In Mashhad, in December 2017, and in many other cities around the country, there was also this ominous chant; “not Gaza, not Lebanon, my life for Iran,” a reference to what protesters said was the regime’s focus on foreign adventures at the expense of domestic well-being.
That’s not something Hamas, which runs Gaza, or Hezbollah, which controls all of south Lebanon, wants to hear. Hezbollah’s indispensable supporter has always been Iran; it has no other state supporter. As for Hamas, as a branch of the Muslim Brotherhood, it is regarded as an enemy by the two most powerful Arab states, Saudi Arabia and Egypt. In Egypt, General El-Sisi came to power by crushing the Muslim Brotherhood and deposing Mohamed Morsi. Hamas still manages, from its bases in the Sinai (and with some weaponry supplied from Hamas-ruled Gaza) to attack Egyptian soldiers and police in the Sinai, which only serves to strengthen Egypt’s hostility to Hamas.
Hamas, as part of the Muslim Brotherhood, has long been regarded with distrust, too, by the Saudi regime. The Muslim Brotherhood is seen in Saudi Arabia as a religious challenger to the Wahhabis and a political threat to the rule of the Al-Saud family, enrolling Islam in their attempt to create a new political order.
The late Prince Nayef Bin Abdul Aziz, the Saudi interior minister, in 2002 became highly critical of their [the Muslim Brotherhood’s] attitudes and vocally shared his suspicion of their tendency to “politicize Islam for self-serving purposes.”
“I can tell you without the slightest hesitation that the root of all our problems and issues is the Muslim Brotherhood,” he said in an interview with Kuwaiti daily Al Siyassah.
“When matters became extremely difficult for them and gallows were readied for them in their home countries, they came to the [Saudi] kingdom that looked after them, took care of them, preserved their dignity and made them feel safe. After some time, they wanted to work and we helped them by opening the schools and the universities, but they unfortunately revived their past links and started recruiting people and founding movements. They turned against the kingdom. They should not have hurt the kingdom. If they wanted to say something, they should have uttered abroad and not in the country that honoured them,” he said.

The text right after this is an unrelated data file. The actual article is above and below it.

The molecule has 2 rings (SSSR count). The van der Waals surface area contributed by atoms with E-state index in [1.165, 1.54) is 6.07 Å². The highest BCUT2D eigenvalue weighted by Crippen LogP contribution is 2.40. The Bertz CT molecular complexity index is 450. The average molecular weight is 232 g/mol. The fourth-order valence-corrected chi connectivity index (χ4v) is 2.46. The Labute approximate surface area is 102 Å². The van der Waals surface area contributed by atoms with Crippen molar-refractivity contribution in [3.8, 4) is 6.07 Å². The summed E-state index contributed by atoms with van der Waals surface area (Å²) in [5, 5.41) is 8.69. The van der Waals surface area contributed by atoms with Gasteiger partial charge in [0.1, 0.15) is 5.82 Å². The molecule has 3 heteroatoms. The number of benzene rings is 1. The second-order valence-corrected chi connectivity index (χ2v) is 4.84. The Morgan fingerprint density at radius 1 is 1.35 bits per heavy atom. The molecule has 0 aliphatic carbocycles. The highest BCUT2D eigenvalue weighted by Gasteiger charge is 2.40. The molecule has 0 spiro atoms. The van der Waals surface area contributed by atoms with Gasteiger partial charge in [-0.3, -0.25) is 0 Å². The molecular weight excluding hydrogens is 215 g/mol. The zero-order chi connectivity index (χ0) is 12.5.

In 2003, the Muslim Brotherhood joined other Islamist societies that objected to the presence of non-Muslims in Saudi Arabia in the Second Gulf War against the Iraqi regime.
Finally, the Saudis became fed up with the Muslim Brotherhood’s attempts to spread its influence at the expense of the Wahhabi clerical establishment, and in March 2014, Saudi Arabia declared the Brotherhood a “terrorist organisation.”
Riyadh warned affiliates [as Hamas], supporters and sympathisers of the Brotherhood and all other intellectual or religious groups and offshoots categorised as extremist or terrorist that they would face jail terms varying between 3 to 20 years for disruptive activities, incitement and funding.
The decision was widely welcomed in Saudi Arabia and other Gulf countries amid concerns that the society [the Muslim Brotherhood] was spreading its tentacles ominously in the region.
With the two most powerful Arab countries declaring war on Hamas — as they had done long before to Hezbollah because the Shi’a terrorist group was understood to be a puppet-ally of Iran — the financial burden on Iran of supporting Hamas as a viable threat to Israel increased, and it now runs annually into the billions. This includes both the cost of weaponry, and money for Hamas to pay its soldiers and civilian members in Gaza. The Iranian people keenly feel this expense, and are increasingly vocal in their complaints about how the regime spends its money abroad. Then there is the cost of Iran’s involvement in Syria. Israeli Defense Minister Avigdor Lieberman has estimated that in Syria alone, the Iranian regime has spent $13 billion in shoring up Assad. How much has Iran spent in Yemen, supplying the Houthis with expensive rockets, for a proxy war against Saudi Arabia? How much has Iran spent on the Shi’a militia in Iraq? On Hezbollah in Lebanon? Who paid for the 120,000 rockets that Hezbollah in Lebanon is now said to possess? How much will Iran have to continue to spend in all those countries, since there is no end in sight to the Sunni-Shi’a conflict? Twenty billion dollars a year? Fifty billion?